“When King David heard about all these things, he was furious.” (CSB – Read the chapter)
We live in a rage culture today, don’t we? With the echo chamber effect created by social media, the smallest offense can get all whipped up into a senseless frenzy. Politicians seem to campaign with the intent of getting their supporters angry. After all, if they’re angry, they’re more likely to be motivated to go out and do something about their anger like vote. But here’s a question that we don’t seem to stop and think about nearly as often as we probably should: Is all this anger actually solving any problems?
David’s oldest son and intended heir to the throne had done something truly terrible. He had violated his half-sister—David’s little girl. But when the text gets down to telling us David’s reaction here, all we’re told is that he was really angry.
Good, he should have been angry. He should have been furious. He should have been ready to grab up Goliath’s sword and make some heads roll. When the Ammonites offended him a few years before he sent the armies of Israel to conquer them.
So then, what does David’s anger here lead him to do? Nothing. We’re not told about a single thing he does here. Perhaps the author didn’t think that was an important detail for us to know, but I’m more of the mindset that we’re not told about anything because he didn’t do anything. He just got angry.
Here’s the thing: Anger isn’t a solution. To anything. Anger isn’t a policy. It doesn’t bring relief. It can’t offer care or compassion. It’s just an emotion. Even if it’s a strong emotion, it still can’t offer solutions.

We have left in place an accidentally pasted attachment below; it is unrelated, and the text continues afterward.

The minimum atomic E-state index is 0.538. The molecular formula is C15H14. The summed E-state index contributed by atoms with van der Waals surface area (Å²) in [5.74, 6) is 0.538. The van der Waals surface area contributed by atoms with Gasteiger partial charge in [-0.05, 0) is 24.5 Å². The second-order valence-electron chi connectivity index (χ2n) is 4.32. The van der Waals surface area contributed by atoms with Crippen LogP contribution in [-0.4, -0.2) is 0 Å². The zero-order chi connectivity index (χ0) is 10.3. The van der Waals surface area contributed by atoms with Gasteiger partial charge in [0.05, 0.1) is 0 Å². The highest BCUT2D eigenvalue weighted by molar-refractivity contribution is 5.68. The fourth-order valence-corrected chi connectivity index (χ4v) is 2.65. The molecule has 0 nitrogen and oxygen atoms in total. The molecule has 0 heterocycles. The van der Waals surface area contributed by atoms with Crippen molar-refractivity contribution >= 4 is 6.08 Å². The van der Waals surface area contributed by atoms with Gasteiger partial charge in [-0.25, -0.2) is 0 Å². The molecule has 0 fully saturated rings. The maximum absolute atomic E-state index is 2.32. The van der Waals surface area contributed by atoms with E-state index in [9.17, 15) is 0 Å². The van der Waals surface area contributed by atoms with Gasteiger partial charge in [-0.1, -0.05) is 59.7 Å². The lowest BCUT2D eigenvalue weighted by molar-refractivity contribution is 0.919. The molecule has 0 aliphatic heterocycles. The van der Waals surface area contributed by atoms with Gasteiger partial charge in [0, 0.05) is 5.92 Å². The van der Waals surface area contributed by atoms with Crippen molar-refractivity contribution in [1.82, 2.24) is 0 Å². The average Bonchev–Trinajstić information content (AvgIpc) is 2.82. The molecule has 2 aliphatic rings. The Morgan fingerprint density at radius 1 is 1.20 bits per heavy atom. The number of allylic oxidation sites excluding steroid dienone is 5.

When an injustice of some kind has occurred, we should be angry about it. But if we just get angry and act angry—protest it, make a Facebook group against it, blog about it, rant and rave on the TV news—and then go back to our regular lives, we haven’t actually done anything. We’ve just gotten angry.
I think there’s a good argument to be made that David’s empty anger is what led Absalom not only to pursue justice on his own by murdering his brother (which wasn’t actually just at all), but to revolting a few years later. Our political process today seems to run mostly on empty anger all the while real policy solutions to genuine problems and injustices remain elusive. But boy are people fired up about the need for them.
At some point, anger has to do something if it’s going to be worth its noise. We have to take that anger and turn it into compassion for the hurting or the careful crafting of a law or an effort to build a bridge to see a relationship restored or the working toward justice for a victim or something. But we can’t just let it be anger. Anger absent wise, godly action is meaningless. Worse yet, as we see here, it can leave the door open for worse injustices to follow.